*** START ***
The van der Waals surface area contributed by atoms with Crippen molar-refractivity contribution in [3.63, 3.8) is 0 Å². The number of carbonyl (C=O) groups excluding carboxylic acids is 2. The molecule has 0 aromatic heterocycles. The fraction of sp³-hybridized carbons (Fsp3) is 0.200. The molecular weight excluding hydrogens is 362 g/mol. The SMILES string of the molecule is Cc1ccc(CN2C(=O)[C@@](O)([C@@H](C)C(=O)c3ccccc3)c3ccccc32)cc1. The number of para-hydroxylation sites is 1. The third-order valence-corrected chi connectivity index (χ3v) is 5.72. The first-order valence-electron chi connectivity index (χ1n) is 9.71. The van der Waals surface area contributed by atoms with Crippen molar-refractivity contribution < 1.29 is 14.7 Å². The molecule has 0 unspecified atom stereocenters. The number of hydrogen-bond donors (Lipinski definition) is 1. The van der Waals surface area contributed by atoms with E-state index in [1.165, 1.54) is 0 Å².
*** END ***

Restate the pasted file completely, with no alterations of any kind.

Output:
The van der Waals surface area contributed by atoms with Crippen molar-refractivity contribution in [3.63, 3.8) is 0 Å². The number of carbonyl (C=O) groups excluding carboxylic acids is 2. The molecule has 0 aromatic heterocycles. The fraction of sp³-hybridized carbons (Fsp3) is 0.200. The molecular weight excluding hydrogens is 362 g/mol. The SMILES string of the molecule is Cc1ccc(CN2C(=O)[C@@](O)([C@@H](C)C(=O)c3ccccc3)c3ccccc32)cc1. The number of para-hydroxylation sites is 1. The third-order valence-corrected chi connectivity index (χ3v) is 5.72. The first-order valence-electron chi connectivity index (χ1n) is 9.71. The van der Waals surface area contributed by atoms with Crippen molar-refractivity contribution < 1.29 is 14.7 Å². The molecule has 0 unspecified atom stereocenters. The number of hydrogen-bond donors (Lipinski definition) is 1. The van der Waals surface area contributed by atoms with E-state index in [1.165, 1.54) is 0 Å².